Trigger Point Therapy
Trigger points are described as hypersensitive, taut bands of fibers found in skeletal muscle tissue. When compression, or strain is applied to a trigger point they can produce localized pain, referral sensations of pain, numbness/tingling, burning into adjacent areas of the body. Acute, or chronic stress on muscle fibers may lead to the development of trigger points. Trigger point therapy can cause, pain-local or referred, decreased range of motion, stiffness, discomfort and are associated with many musculoskelatal disorders.
Treatment of trigger points can be carried out in a variety of ways. A massage therapist will typically use manual therapies. Applying sustained compression to the trigger point and waiting for a release is the most common approach. Pin and Stretch techniques, where pressure is applied to the muscle belly or attachment sites, and the muscle is then actively, or passively stretched through its range of motion in order to elongate the area of constantly contracted tissue. Myofascial release is also a beneficial approach, working with the muscle fascia that surrounds the trigger point can help prevent the muscle tissue from reverting back to the original position, and trigger points may re-develop.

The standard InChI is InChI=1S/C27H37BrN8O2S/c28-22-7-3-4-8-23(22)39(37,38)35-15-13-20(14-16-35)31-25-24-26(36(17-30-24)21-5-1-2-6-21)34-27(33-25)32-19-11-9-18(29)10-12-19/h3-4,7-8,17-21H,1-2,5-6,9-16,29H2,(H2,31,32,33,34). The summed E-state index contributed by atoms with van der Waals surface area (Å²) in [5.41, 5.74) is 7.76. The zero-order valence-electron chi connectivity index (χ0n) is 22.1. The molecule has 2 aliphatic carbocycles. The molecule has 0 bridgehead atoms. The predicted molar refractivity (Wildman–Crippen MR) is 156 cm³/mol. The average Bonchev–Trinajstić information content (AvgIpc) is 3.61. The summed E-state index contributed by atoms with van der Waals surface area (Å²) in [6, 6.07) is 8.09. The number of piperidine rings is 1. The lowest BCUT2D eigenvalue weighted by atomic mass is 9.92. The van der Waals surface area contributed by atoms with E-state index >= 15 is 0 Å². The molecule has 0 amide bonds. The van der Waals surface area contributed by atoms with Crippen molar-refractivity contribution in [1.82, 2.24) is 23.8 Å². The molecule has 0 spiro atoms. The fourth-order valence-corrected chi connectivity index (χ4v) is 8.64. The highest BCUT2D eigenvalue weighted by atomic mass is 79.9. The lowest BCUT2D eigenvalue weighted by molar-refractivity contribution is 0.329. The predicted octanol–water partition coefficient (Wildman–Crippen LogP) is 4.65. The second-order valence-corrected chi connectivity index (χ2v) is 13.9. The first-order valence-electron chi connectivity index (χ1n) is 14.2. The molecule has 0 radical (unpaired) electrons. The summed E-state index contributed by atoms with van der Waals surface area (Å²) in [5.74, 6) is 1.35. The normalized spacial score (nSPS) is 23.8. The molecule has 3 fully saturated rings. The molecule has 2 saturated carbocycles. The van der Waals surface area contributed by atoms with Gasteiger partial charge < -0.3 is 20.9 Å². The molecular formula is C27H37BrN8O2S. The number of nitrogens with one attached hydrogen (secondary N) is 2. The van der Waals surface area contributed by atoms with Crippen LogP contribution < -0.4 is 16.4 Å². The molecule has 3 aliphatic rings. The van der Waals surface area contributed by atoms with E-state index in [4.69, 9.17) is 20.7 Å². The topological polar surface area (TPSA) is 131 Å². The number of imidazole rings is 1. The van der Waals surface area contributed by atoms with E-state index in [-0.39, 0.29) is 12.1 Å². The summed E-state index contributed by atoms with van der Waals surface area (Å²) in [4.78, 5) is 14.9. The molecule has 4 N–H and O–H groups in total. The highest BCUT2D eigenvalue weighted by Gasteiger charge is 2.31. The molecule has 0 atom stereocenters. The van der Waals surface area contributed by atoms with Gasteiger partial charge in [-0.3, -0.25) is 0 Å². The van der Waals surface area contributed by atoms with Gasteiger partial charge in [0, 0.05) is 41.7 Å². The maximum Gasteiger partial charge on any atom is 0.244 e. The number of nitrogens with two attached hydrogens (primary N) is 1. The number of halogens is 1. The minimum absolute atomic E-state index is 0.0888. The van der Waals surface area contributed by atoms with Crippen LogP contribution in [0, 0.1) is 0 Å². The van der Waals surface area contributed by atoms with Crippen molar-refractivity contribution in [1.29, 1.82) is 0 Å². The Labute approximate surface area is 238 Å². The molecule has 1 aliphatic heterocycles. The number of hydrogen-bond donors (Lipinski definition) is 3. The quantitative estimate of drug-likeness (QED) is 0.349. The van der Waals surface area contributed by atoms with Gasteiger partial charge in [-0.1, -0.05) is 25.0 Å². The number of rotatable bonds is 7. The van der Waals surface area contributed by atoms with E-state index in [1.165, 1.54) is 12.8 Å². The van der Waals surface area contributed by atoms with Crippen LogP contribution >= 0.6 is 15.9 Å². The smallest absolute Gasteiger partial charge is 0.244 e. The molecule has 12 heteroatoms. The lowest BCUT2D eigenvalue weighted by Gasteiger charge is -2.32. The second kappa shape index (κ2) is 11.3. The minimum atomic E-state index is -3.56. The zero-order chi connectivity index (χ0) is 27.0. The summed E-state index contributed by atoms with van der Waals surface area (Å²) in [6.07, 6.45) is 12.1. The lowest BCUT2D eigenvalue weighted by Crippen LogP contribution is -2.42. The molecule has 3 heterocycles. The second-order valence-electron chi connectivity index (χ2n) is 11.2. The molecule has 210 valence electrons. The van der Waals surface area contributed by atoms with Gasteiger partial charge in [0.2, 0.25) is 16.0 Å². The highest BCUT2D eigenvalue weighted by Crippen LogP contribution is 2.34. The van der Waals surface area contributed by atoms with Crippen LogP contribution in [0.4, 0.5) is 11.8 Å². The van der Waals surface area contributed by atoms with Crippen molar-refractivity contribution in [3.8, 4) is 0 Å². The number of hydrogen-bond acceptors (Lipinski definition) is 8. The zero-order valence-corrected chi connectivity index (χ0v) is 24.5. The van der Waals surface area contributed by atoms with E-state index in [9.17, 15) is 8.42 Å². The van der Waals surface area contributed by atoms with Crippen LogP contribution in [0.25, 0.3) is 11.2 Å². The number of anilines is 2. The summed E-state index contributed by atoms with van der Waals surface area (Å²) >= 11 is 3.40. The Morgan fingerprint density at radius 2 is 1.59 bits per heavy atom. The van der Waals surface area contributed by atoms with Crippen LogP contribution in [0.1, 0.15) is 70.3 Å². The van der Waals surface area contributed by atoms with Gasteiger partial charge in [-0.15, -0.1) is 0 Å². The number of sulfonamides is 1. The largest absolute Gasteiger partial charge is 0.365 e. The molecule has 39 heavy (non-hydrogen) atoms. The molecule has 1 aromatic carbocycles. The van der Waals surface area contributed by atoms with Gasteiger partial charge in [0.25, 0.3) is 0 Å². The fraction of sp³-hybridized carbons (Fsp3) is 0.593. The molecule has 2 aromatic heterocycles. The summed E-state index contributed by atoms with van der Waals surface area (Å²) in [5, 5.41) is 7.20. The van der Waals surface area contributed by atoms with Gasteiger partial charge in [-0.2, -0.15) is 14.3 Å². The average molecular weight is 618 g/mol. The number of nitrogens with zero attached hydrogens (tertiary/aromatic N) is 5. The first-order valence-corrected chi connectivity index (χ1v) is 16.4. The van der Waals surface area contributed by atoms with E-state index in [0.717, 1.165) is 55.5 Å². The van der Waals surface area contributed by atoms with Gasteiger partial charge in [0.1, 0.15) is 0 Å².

Make sure to receive treatment from a massage therapist skilled in trigger point therapy. Experiencing pain, or discomfort in the areas treated for 1-3 days after the massage is common, and it is important to stretch the areas after treatment to avoid them returning to their previous state.